The impossibility of securitization: European elites today
The current situation in Europe reveals a very important peculiarity of contemporary European politics as such. There are few doubts left that decline in major economic and social parameters in the coming months and maybe years will be of the scale that is normally supposed to trigger a government downfall, to say the least. The unexpectedly high support for the no-confidence vote on UK Prime Minister Johnson from his own Conservative Party has been just one of the many telling signs. Even if Western European countries fully shed any political responsibility in the Ukraine crisis and do as much as it is politically tenable to pacify Russia, they can hardly avert the upcoming crisis: the changes in global politics and economy since 2020 have been too profound for them to simply return to “business as usual”.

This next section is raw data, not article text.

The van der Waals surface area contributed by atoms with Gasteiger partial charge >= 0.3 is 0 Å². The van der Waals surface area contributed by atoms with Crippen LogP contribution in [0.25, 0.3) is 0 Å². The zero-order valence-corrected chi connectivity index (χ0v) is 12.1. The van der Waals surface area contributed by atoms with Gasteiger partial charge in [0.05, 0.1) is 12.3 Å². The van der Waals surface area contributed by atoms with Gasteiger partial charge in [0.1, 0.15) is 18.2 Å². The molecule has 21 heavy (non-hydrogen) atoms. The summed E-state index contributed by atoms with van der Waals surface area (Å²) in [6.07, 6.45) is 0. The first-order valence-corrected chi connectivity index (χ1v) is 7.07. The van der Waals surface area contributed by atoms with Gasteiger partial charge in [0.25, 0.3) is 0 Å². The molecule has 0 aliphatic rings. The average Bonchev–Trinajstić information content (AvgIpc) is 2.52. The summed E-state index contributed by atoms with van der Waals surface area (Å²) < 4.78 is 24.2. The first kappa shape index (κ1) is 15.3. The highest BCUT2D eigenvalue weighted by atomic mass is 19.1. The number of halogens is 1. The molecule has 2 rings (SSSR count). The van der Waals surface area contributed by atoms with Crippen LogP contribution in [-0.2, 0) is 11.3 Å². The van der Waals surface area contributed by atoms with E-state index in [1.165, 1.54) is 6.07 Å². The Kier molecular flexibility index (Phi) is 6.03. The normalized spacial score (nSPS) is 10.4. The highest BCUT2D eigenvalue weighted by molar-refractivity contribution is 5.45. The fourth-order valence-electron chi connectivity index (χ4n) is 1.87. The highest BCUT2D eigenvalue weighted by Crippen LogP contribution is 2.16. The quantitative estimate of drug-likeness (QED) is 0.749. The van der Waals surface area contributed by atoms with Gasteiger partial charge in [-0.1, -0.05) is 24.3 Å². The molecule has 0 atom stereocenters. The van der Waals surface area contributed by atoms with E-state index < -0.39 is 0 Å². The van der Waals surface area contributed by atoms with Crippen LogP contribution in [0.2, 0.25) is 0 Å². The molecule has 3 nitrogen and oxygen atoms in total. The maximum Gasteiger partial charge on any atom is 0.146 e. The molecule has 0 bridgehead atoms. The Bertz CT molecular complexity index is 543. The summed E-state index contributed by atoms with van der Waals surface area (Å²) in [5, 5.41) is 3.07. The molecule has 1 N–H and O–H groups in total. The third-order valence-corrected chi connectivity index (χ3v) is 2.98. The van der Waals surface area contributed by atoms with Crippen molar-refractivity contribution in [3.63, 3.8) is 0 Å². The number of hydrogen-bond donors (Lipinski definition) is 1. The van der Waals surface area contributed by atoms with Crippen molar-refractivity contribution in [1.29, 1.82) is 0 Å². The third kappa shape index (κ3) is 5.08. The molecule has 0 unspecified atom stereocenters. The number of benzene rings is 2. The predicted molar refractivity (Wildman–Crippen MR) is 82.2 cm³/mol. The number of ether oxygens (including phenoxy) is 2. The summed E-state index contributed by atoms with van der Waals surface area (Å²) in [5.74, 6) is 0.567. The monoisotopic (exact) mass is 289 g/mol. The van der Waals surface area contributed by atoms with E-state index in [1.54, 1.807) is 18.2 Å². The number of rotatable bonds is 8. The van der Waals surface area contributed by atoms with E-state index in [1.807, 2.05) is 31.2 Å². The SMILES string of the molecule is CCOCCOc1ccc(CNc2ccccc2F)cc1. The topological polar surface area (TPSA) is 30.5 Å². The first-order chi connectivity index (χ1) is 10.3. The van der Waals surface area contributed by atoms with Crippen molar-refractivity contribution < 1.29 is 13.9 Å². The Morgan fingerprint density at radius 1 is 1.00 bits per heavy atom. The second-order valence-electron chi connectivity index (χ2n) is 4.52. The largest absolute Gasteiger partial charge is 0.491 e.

However, European politicians, at least in the mainstream, spectacularly shy away from openly admitting these prospects and recognizing that economic performance right now cannot be assessed by the standards of the "normal" times, because withdrawing "normal-time" responsibilities will require them to take over emergency ones. Though French President Macron and some European leaders have already claimed that this war will most possibly be long and will have a strong negative effect on the European economy, no one as of yet has frankly explained to Europeans what kind of problems they must be ready to face; there is very little debate on the emergency plans to be prepared for the possible consequences, either. And here we come to the point- European statesmen whose vision is fixed in the de-politicized, technocratic EU paradigm, are not capable of proper and consistent "securitization"- the process under which Thierry Balzacq understood changing the status of a certain political issue from a general one (resolved through electoral politics and routine policy-making) to the security one, which presupposes insulating it from public pressure and treating as a strategy-shaping problem. Having preached technocracy and consensus decision-making for a long time, the EU elites - and most national elites in Europe- seem to have lost the vision of politics as an arena of constant conflicts and emergencies. Even faced with the possibility of losing power, they cannot dare to move from the soothing vision of reality the technocratic paradigm offers.